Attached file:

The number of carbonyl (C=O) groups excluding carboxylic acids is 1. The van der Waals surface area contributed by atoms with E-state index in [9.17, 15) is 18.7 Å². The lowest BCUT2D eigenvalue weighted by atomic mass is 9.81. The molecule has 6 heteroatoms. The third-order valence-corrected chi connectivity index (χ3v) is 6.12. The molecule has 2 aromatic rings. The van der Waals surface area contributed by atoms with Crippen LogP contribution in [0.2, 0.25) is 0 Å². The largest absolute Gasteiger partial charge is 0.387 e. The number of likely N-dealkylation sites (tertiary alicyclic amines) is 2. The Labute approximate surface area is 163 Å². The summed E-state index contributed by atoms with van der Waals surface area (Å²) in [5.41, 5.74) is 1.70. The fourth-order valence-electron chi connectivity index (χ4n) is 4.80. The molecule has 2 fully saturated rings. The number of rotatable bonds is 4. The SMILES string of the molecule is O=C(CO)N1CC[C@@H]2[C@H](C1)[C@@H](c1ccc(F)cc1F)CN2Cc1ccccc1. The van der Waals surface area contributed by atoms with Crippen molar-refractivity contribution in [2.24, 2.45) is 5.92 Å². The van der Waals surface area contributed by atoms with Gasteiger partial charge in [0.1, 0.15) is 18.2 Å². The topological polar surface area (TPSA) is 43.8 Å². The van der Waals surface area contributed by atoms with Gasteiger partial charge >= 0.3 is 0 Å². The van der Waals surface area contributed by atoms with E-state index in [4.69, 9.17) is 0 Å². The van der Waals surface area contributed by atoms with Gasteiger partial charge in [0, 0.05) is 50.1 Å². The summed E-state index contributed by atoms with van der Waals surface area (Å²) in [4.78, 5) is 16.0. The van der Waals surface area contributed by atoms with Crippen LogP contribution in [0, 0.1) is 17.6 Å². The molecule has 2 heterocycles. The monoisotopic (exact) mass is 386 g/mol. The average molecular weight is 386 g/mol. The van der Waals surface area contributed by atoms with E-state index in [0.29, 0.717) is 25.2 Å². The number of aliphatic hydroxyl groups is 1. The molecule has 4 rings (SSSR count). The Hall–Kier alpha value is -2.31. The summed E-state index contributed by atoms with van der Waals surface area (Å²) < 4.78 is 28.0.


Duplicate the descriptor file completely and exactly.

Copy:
The number of carbonyl (C=O) groups excluding carboxylic acids is 1. The van der Waals surface area contributed by atoms with E-state index in [9.17, 15) is 18.7 Å². The lowest BCUT2D eigenvalue weighted by atomic mass is 9.81. The molecule has 6 heteroatoms. The third-order valence-corrected chi connectivity index (χ3v) is 6.12. The molecule has 2 aromatic rings. The van der Waals surface area contributed by atoms with Crippen LogP contribution in [0.2, 0.25) is 0 Å². The largest absolute Gasteiger partial charge is 0.387 e. The number of likely N-dealkylation sites (tertiary alicyclic amines) is 2. The Labute approximate surface area is 163 Å². The summed E-state index contributed by atoms with van der Waals surface area (Å²) in [5.41, 5.74) is 1.70. The fourth-order valence-electron chi connectivity index (χ4n) is 4.80. The molecule has 2 fully saturated rings. The number of rotatable bonds is 4. The SMILES string of the molecule is O=C(CO)N1CC[C@@H]2[C@H](C1)[C@@H](c1ccc(F)cc1F)CN2Cc1ccccc1. The van der Waals surface area contributed by atoms with Crippen molar-refractivity contribution in [2.24, 2.45) is 5.92 Å². The van der Waals surface area contributed by atoms with Gasteiger partial charge in [0.1, 0.15) is 18.2 Å². The topological polar surface area (TPSA) is 43.8 Å². The van der Waals surface area contributed by atoms with Gasteiger partial charge >= 0.3 is 0 Å². The van der Waals surface area contributed by atoms with E-state index in [4.69, 9.17) is 0 Å². The van der Waals surface area contributed by atoms with Gasteiger partial charge in [0, 0.05) is 50.1 Å². The summed E-state index contributed by atoms with van der Waals surface area (Å²) in [4.78, 5) is 16.0. The van der Waals surface area contributed by atoms with Crippen LogP contribution in [0, 0.1) is 17.6 Å². The molecule has 2 heterocycles. The monoisotopic (exact) mass is 386 g/mol. The average molecular weight is 386 g/mol. The van der Waals surface area contributed by atoms with E-state index in [0.29, 0.717) is 25.2 Å². The number of aliphatic hydroxyl groups is 1. The molecule has 4 rings (SSSR count). The Hall–Kier alpha value is -2.31. The summed E-state index contributed by atoms with van der Waals surface area (Å²) < 4.78 is 28.0.